- Ingeborg Bachmann: Der dunkle Glanz der Freiheit by Andrea Stoll
Ingeborg Bachmann, who died over forty years ago, remains one of the most analyzed and researched Austrian authors. Her uncompromising poetic voice [End Page 140] and attention to the hidden crimes of postwar Europe have gained her international renown. However, it is not just Bachmann’s work but also her personality that have captivated readers from the time of her emergence onto the literary scene in the early 1950s and made her subject to processes of iconization even in the course of her own lifetime, as a recent edited volume has explored (Hemecker and Mittermayer, Mythos Bachmann, 2011). A comprehensive biography of the author has hitherto been missing, although a number of shorter volumes, including those by Hans Höller (1999) and Joachim Hoell (2001), and biographical film portraits about the writer exist. The endeavor of writing a biography has also been complicated by the fact that Bachmann’s literary estate in the Austrian National Library will only become available in its entirety in 2023. Bachmann was also a person for whom the private sphere was sacrosanct, notoriously managing her various friendships in the manner of a “Sektionschefin” (19). Nevertheless, “die überwältigende Fülle der werkgeschichtlichen Spuren,” access to Bachmann’s private estate in Carinthia, and the reminiscences of family and friends who are still alive provide ample material for the challenging task of writing Bachmann’s biography now, as Stoll explains (29).
Stoll proceeds to examine the stations of Bachmann’s life with which the Bachmann scholar will be familiar, from her early years in Klagenfurt to the increasingly troubled last decade of her life. Yet Stoll is able to cast new light on these episodes, particularly through her insight into Bachmann’s private correspondence with her family. For instance, Stoll describes how in 1944 Bachmann remained alone in the family home in Klagenfurt, by then subject to regular aerial bombardment, so that she could complete her studies at school, while her mother and siblings moved to her grandparents’ home in rural Carinthia. The image of a young girl remaining in a war-bombed town is symptomatic of the determination that would be a contributing factor for her later literary success.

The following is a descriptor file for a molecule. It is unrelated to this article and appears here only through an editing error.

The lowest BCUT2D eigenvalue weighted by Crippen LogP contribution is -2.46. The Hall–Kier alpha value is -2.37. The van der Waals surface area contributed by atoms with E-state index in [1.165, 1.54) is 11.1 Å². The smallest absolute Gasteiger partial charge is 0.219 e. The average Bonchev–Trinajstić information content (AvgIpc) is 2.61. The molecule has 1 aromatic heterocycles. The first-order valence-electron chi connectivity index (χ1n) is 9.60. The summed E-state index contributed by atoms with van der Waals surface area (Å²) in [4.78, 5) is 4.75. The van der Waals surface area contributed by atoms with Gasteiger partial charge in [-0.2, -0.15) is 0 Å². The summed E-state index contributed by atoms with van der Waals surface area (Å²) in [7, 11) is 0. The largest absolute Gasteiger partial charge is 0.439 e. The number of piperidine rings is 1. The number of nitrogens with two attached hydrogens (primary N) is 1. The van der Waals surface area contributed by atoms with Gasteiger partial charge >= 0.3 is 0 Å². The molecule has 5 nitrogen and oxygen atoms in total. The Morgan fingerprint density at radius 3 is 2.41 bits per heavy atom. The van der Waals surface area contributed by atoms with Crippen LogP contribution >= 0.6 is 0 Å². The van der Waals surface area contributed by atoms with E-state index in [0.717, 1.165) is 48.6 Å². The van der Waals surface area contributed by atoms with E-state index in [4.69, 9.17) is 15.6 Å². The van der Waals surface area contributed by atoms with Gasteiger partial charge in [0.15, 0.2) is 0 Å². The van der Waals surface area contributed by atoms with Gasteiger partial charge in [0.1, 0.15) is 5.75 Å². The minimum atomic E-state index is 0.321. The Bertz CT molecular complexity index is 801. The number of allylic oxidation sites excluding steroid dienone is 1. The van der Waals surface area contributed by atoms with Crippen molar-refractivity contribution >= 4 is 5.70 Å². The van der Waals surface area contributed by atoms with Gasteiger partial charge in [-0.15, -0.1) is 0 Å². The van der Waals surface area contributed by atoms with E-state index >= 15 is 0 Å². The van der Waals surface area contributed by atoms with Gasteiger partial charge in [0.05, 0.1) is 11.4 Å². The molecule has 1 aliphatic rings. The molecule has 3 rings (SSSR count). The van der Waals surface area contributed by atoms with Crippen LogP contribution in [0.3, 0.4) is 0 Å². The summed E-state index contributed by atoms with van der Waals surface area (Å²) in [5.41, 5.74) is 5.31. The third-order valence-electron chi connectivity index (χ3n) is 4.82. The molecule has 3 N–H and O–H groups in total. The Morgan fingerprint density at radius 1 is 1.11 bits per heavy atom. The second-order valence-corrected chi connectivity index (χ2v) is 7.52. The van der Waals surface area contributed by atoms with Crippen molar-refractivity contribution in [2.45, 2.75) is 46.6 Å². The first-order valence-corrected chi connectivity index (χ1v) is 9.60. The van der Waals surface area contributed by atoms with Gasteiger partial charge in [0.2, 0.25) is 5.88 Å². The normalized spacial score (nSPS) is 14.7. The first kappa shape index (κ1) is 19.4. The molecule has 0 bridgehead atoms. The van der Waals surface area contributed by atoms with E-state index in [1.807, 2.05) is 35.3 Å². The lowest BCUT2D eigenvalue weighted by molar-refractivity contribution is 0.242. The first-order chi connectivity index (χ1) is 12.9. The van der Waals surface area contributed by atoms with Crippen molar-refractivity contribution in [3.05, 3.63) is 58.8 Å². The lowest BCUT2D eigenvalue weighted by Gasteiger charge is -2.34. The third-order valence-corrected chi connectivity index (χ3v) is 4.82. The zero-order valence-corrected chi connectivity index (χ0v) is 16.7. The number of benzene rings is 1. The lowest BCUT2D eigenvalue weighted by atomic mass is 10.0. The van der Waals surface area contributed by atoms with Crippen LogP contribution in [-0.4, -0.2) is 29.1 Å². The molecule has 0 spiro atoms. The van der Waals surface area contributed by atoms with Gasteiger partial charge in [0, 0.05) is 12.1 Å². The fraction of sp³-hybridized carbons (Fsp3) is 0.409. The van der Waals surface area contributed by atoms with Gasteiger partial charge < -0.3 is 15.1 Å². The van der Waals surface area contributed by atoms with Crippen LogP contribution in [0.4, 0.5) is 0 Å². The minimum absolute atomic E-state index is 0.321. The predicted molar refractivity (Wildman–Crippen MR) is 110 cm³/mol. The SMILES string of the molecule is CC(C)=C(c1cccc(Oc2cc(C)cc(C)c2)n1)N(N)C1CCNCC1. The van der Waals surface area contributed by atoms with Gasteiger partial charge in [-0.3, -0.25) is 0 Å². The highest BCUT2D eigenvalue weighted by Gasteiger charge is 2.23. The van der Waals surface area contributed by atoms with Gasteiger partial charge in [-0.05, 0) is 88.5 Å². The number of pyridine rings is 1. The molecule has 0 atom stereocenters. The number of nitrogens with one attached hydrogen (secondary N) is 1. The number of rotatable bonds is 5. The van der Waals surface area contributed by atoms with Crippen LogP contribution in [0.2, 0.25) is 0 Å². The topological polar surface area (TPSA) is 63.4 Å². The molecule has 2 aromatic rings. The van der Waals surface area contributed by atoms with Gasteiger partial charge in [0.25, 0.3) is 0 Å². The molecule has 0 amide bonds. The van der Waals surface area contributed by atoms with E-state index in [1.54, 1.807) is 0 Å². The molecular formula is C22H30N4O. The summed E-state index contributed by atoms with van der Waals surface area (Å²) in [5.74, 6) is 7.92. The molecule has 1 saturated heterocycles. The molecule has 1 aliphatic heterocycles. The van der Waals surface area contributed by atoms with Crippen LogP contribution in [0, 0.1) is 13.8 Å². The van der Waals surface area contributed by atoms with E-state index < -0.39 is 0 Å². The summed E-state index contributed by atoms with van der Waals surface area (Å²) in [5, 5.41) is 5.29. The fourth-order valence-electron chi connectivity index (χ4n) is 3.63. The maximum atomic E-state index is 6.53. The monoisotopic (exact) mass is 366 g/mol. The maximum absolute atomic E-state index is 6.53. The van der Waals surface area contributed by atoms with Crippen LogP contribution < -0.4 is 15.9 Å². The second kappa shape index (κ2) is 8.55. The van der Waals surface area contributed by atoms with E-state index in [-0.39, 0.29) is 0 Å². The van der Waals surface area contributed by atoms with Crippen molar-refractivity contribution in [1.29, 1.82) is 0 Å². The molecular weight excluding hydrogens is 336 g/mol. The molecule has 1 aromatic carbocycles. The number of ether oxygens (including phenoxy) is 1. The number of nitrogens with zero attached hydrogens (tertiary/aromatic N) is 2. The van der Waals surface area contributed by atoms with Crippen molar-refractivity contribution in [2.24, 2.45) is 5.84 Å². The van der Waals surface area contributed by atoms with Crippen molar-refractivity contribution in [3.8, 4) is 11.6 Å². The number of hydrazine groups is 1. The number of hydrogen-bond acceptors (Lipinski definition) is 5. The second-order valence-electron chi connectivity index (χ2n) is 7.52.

A key focus throughout Stoll’s book is the issue of gender in postwar European society, whether in the patriarchal literary circles that Bachmann entered in Vienna, in her media reception, or in her relationships. Drawing on Bachmann’s recently published correspondence with Paul Celan, which Stoll coedited, she reads Bachmann’s decision not to follow Celan to Paris as a refusal to fall into the classic role of the woman supporting her genius partner (106). At this point, in her early twenties, Bachmann’s literary career could have ended before it began. Instead, Bachmann stayed in Vienna and determinedly [End Page 141] set about laying the ground for her later success, working for an American radio broadcaster, continuing to write poetry, and establishing contacts in the German literary sphere. Stoll describes how, throughout her life, Bachmann came into contact with the leading intellectuals of the day, from Theodor Adorno to Henry Kissinger, who, in a conversation with Stoll more than fifty years after first meeting the poet, describes Bachmann as “unique” in her quality of retaining her poetic sensitivity in spite of the demands of life (166).
Another key focus of Stoll’s narrative are the material instabilities of “eine[r] freien Schriftstellerexistenz” (133), which Bachmann embarked upon at the age of twenty-seven with her move to Rome. The main thrust of Stoll’s book, as indicated by its subtitle, “Der dunkle Glanz der Freiheit,” are the many sacrifices that Bachmann had to make in order to produce works of literature that lived up to the incredible demands that she placed on her artistic work. Bachmann was aware from an early age that high art exacted a high price: “Man muss nur dafür bezahlen, und unsere Engel sind dunkel” (146). If her responsibility to her art meant an abandonment of the material and personal security...